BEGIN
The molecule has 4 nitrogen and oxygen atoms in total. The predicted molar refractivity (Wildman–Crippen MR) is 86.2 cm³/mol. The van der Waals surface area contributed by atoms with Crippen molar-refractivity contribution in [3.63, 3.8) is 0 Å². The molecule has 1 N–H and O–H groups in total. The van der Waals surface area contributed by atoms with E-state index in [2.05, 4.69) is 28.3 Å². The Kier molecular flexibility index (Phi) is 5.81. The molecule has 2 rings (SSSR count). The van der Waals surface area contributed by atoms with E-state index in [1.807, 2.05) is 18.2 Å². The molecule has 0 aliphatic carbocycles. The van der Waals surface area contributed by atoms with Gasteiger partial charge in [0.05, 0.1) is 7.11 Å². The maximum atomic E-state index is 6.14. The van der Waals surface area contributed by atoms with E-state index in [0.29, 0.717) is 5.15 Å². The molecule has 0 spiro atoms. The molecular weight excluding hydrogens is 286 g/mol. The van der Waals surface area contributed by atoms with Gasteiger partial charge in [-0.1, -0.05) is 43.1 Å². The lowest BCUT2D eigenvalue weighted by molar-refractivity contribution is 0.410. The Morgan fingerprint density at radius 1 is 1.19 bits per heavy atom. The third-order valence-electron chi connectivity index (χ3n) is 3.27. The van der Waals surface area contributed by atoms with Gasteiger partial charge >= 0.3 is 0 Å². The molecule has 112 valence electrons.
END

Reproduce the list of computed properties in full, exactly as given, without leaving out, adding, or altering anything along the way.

The molecule has 4 nitrogen and oxygen atoms in total. The predicted molar refractivity (Wildman–Crippen MR) is 86.2 cm³/mol. The van der Waals surface area contributed by atoms with Crippen molar-refractivity contribution in [3.63, 3.8) is 0 Å². The molecule has 1 N–H and O–H groups in total. The van der Waals surface area contributed by atoms with E-state index in [2.05, 4.69) is 28.3 Å². The Kier molecular flexibility index (Phi) is 5.81. The molecule has 2 rings (SSSR count). The van der Waals surface area contributed by atoms with E-state index in [1.807, 2.05) is 18.2 Å². The molecule has 0 aliphatic carbocycles. The van der Waals surface area contributed by atoms with Gasteiger partial charge in [0.05, 0.1) is 7.11 Å². The maximum atomic E-state index is 6.14. The van der Waals surface area contributed by atoms with E-state index in [0.29, 0.717) is 5.15 Å². The molecule has 0 spiro atoms. The molecular weight excluding hydrogens is 286 g/mol. The van der Waals surface area contributed by atoms with Gasteiger partial charge in [-0.1, -0.05) is 43.1 Å². The lowest BCUT2D eigenvalue weighted by molar-refractivity contribution is 0.410. The Morgan fingerprint density at radius 1 is 1.19 bits per heavy atom. The third-order valence-electron chi connectivity index (χ3n) is 3.27. The van der Waals surface area contributed by atoms with Gasteiger partial charge >= 0.3 is 0 Å². The molecule has 112 valence electrons.